Pagan Names & Personal Power

One of the aspects of Pagan culture that can seem unusual to newcomers is the names that some Pagans take as part of our spiritual journey. Many times, these names are unfamiliar and identifiably not part of the larger culture from which we hail. Some of us only use our spiritual name in religious spaces like ceremonies and Pagan gatherings, but as taking a different name becomes more common in the wider culture, more and more Pagans are feeling empowered to legally change their name to their spiritual name. 

This naming practice has a few anchor points in Pagan culture. The first is that for a very long time, Paganism was misconstrued as evil or malicious by Christian folklore and mythology. As a result, having a Pagan religious practice could result in a lot of discrimination if discovered: it was not unusual for Pagans to lose their jobs, relationships, and even children should a custody battle arise. In some parts of the United States, this remains true. Even in states that allow for true religious pluralism, some environments and professions are still hostile to Pagan belief. For that reason, a different name used for Pagan spaces can be a sensible choice. It adds a layer of protection against the discrimination we face in a Christian-majority culture. This is also true for Pagans who travel abroad to countries where witchcraft is still illegal.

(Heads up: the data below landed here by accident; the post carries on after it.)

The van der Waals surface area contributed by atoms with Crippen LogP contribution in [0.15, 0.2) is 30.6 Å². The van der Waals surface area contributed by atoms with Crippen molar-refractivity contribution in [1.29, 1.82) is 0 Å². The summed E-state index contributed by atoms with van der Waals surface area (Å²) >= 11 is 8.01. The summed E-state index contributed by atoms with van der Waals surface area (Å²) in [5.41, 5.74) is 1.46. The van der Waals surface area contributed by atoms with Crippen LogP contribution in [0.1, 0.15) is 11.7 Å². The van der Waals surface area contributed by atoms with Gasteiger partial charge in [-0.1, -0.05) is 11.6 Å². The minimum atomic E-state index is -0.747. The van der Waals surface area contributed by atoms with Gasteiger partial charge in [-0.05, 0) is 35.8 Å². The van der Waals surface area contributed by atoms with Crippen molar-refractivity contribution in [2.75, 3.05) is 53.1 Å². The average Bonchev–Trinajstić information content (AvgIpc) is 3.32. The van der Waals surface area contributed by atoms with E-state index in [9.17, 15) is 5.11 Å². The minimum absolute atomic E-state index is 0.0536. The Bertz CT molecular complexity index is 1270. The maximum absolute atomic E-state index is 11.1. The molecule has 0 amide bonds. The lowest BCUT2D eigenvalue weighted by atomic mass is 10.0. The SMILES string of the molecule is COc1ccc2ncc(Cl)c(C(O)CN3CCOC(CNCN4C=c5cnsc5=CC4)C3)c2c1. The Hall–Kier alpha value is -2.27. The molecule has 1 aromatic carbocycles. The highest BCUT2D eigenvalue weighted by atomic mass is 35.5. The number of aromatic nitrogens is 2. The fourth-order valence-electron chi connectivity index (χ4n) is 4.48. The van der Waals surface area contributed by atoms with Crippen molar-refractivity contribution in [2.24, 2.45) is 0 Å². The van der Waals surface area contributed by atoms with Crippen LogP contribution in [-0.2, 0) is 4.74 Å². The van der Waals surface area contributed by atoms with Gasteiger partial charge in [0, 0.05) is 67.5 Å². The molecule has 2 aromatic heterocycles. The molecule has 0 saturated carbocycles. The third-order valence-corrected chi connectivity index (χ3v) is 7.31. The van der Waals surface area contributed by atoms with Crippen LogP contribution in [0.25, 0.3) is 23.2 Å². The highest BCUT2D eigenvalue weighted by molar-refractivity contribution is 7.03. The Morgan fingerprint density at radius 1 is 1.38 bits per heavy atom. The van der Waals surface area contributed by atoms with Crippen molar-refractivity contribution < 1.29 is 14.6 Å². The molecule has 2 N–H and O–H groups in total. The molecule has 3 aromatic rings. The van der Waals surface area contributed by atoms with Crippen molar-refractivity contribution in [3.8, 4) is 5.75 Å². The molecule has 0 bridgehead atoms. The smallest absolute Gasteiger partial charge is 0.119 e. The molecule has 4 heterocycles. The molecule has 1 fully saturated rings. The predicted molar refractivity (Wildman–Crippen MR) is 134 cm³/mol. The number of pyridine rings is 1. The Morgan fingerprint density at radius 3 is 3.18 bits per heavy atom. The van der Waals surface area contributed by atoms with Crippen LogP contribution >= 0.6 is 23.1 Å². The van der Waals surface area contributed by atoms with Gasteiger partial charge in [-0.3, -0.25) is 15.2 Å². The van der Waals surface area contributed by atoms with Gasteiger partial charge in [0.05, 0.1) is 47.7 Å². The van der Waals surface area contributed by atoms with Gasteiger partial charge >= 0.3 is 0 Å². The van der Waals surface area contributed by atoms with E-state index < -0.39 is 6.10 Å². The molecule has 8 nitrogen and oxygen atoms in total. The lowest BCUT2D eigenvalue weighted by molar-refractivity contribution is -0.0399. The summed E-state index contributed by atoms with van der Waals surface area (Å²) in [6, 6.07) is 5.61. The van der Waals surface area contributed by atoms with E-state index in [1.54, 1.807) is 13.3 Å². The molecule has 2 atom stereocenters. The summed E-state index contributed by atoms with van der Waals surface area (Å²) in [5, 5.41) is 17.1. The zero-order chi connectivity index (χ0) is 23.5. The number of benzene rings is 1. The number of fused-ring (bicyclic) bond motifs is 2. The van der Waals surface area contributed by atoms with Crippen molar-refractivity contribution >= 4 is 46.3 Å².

Another reason some Pagans take spiritual names is a meaning mismatch. Sometimes the name we were born with carries a meaning that doesn’t match our lives, values, or beliefs. So, for example, a name that means “servant” may not fit someone whose path leads them toward solitude or leadership. By taking a new name, we have an opportunity to bring our name into alignment with who we are as people. This is especially true for our LGBTQAI+ brethren, but a mismatch of birth name and identity is not limited to gender. Birth names are given before anything about the recipient is known, which means there’s a good deal of chance involved in whether a birth name will ultimately work for the person it was given to. Continue reading…

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